Brexit: between shady signals and real interests
di Marcello Minenna
3' di lettura
In mid-June, the United Kingdom announced that it will not ask for extensions of the transition period for the completion of the Brexit negotiation. Thus, the deadline remains next December 31, meaning that there are 6 months left to find an agreement with the EU and avoid tariffs and non-tariff barriers provided for by the WTO standards.
The British government's negotiating proposal is centered on a draft free trade agreement that mirrors that between EU and Canada (CETA) albeit with some significant novelties.
Particularly dense is the part on trade in services, the pride of the British economy. Service exports from the UK amount to nearly £ 300 billion annually, ranking second on a global scale after the US. And the main outlet market for this service supply is the EU with a 42% share (equal to over £ 125 billion).
Numbers that help to understand why services are among the most delicate subjects of the negotiation and, somehow, the same raison d'être of Brexit. Leaving the EU, for Brexiters, means regaining the independence of the Kingdom, including the regulatory independence to be applied primarily to financial services (which represent the 22% of the entire British export of services).
So far, the UK has easily exported its finance to the continent with the passport system thanks to which the authorization to operate issued by the competent authorities of one Member State is valid in all the others. But from January the passport will be “revoked” and it will be necessary to obtain from the European authorities a judgment of equivalence that can be withdrawn on 30 days' notice. The novelty would be unwelcome to the British finance, which is why Downing Street (after having tried in vain to obtain a permanent judgment of equivalence) is now aiming for an agreement that provides for «transparency and appropriate consultation in the process of adoption, suspension and withdrawal of equivalence decisions».
Despite the EU's steadfastness regarding aligned regulatory standards (level the playing field), many believe that in the end the British will get a satisfactory agreement on services. The rationale is simple: thanks to the huge export of goods beyond the English Channel (€ 320 billion), the overall trade balance (goods and services) of the EU to the UK is a positive € 74 billion.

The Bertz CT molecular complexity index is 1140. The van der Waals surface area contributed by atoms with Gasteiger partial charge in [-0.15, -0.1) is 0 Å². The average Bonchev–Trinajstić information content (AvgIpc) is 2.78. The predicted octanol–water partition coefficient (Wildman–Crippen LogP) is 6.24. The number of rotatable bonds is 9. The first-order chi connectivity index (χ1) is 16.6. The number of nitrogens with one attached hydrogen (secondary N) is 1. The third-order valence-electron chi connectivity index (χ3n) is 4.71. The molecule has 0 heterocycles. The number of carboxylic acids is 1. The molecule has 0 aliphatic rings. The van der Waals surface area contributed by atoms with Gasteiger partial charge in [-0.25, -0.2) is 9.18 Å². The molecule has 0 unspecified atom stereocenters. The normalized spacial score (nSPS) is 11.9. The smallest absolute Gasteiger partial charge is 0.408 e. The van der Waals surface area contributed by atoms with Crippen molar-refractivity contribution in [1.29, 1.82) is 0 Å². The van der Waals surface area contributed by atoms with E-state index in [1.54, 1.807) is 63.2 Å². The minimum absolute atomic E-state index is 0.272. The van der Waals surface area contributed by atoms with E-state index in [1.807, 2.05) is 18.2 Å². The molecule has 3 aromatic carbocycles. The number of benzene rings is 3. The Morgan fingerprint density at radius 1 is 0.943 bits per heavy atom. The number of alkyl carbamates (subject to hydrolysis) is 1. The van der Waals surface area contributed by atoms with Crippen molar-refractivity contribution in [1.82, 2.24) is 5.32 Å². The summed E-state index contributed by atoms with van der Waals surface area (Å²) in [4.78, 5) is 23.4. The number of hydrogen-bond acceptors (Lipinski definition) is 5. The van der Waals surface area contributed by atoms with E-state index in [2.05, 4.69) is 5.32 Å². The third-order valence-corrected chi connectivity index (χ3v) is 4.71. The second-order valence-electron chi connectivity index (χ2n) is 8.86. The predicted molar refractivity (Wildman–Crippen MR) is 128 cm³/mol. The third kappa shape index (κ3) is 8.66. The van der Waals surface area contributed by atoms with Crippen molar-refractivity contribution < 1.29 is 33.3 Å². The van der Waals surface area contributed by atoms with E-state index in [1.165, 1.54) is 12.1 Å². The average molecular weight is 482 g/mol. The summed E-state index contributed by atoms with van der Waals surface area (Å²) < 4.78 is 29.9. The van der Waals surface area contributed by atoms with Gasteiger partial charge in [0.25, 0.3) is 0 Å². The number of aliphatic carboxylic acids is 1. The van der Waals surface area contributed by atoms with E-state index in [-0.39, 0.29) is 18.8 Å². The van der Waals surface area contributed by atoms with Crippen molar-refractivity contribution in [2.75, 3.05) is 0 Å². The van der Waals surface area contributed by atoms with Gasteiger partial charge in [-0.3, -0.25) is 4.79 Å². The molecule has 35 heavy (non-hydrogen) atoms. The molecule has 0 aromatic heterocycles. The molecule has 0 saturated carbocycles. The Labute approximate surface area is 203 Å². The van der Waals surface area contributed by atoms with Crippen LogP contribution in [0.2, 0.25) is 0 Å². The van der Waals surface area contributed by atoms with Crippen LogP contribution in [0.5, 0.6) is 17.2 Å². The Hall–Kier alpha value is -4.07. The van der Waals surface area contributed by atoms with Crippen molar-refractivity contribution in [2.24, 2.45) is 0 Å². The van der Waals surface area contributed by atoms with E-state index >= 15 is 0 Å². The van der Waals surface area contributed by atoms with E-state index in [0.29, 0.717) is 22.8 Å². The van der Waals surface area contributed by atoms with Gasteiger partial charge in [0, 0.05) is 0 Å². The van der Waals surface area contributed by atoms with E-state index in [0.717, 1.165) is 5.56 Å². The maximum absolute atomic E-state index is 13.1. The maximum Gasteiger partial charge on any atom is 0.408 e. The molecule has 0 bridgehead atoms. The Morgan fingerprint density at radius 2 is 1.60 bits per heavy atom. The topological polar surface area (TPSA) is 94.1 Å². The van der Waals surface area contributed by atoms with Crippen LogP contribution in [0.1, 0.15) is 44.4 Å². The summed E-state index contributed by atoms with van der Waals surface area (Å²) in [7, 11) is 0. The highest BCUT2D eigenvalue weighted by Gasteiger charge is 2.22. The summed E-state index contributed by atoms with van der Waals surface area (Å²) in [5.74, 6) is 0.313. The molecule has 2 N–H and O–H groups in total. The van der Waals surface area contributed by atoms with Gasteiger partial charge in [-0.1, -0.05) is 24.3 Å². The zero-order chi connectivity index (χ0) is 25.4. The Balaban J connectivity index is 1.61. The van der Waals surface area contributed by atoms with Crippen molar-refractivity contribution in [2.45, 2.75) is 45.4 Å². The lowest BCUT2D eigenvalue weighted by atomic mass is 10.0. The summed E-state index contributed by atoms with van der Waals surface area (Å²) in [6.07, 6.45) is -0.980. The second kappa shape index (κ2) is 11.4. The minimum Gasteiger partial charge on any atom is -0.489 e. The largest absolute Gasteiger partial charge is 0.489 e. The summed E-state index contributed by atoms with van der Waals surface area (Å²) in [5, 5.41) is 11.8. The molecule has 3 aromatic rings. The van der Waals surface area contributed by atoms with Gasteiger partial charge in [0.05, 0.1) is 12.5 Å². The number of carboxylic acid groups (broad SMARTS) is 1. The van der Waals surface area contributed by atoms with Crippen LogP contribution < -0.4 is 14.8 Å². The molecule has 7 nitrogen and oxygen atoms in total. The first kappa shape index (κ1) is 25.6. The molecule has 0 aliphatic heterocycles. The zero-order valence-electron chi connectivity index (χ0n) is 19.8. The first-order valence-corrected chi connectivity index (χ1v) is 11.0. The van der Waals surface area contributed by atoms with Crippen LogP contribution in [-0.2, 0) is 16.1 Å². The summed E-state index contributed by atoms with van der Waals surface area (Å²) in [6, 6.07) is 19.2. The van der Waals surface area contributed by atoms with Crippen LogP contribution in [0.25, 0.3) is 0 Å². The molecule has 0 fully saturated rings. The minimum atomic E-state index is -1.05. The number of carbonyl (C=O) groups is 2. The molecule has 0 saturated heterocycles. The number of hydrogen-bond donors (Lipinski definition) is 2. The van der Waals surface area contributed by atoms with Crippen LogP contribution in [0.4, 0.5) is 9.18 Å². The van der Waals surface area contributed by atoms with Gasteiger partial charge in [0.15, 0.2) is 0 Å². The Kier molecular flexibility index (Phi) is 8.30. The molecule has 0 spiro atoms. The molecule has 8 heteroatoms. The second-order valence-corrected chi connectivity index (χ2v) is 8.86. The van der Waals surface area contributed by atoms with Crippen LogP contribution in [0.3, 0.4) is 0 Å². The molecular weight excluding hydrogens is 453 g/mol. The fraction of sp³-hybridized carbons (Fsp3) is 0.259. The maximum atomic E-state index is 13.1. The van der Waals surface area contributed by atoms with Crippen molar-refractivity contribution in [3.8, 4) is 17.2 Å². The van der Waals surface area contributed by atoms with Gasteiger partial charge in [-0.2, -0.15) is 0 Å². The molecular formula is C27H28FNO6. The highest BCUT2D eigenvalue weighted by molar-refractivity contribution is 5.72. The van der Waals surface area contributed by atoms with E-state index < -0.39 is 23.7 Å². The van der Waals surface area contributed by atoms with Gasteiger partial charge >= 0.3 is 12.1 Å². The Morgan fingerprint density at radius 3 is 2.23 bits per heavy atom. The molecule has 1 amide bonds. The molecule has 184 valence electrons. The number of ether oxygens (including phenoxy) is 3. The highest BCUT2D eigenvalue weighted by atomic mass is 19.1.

For the main European economies, the UK is an important partner in the exchange of goods with an average weight of 6.4% on total exports and 4% on total imports.
The largest share of these exchanges belongs to Germany with a surplus of over € 45 billion in the trade of goods with the UK, followed by the Netherlands (24), Belgium (13.6) and Italy (12).
In light of these figures and the underlying stakes, the recent statements by representatives of the German establishment on the importance of maintaining a firm and cohesive negotiating position are to be interpreted as attempts to minimize the concessions that the EU will probably end up to do to British finance (and not only).
Indeed, the driving force of this industry appears unstoppable, as also confirmed by the impressive expansion of UK fintech: £ 38.3 billion in investments and £ 9.9 billion in revenue in 2019 thanks also to a friendly regulatory framework that is open to innovation on financial products and services.
Hardly the UK will agree to subject what is increasingly seen as the future of finance to EU standards. It's more plausible that a friendly agreement will be reached on fintech as well. Provided – obviously – that EU goods are guaranteed an easy landing on the other side of the English Channel even after 2020. To Germany, which since this month presides over the European Council, the arduous task of negotiating the best conditions for (all) the EU.Marcello Minenna, General Director of the Italian Customs and Monopolies Agency
The views expressed are strictly personal